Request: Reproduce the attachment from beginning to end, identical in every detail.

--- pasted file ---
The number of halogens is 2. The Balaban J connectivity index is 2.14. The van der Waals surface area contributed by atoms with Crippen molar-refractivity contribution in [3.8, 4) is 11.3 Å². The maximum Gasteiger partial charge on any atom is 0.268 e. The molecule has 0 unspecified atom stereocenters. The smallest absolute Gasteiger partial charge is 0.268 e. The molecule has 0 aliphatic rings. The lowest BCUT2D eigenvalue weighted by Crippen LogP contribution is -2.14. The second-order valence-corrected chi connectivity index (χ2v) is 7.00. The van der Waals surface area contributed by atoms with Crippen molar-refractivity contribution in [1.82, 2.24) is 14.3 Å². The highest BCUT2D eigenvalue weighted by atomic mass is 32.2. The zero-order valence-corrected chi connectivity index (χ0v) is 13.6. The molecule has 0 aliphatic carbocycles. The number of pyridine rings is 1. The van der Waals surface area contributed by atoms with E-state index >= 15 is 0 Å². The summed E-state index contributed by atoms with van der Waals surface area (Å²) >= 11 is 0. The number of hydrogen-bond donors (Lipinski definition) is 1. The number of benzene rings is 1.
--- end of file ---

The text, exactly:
The number of halogens is 2. The Balaban J connectivity index is 2.14. The van der Waals surface area contributed by atoms with Crippen molar-refractivity contribution in [3.8, 4) is 11.3 Å². The maximum Gasteiger partial charge on any atom is 0.268 e. The molecule has 0 unspecified atom stereocenters. The smallest absolute Gasteiger partial charge is 0.268 e. The molecule has 0 aliphatic rings. The lowest BCUT2D eigenvalue weighted by Crippen LogP contribution is -2.14. The second-order valence-corrected chi connectivity index (χ2v) is 7.00. The van der Waals surface area contributed by atoms with Crippen molar-refractivity contribution in [1.82, 2.24) is 14.3 Å². The highest BCUT2D eigenvalue weighted by atomic mass is 32.2. The zero-order valence-corrected chi connectivity index (χ0v) is 13.6. The molecule has 0 aliphatic carbocycles. The number of pyridine rings is 1. The van der Waals surface area contributed by atoms with E-state index >= 15 is 0 Å². The summed E-state index contributed by atoms with van der Waals surface area (Å²) >= 11 is 0. The number of hydrogen-bond donors (Lipinski definition) is 1. The number of benzene rings is 1.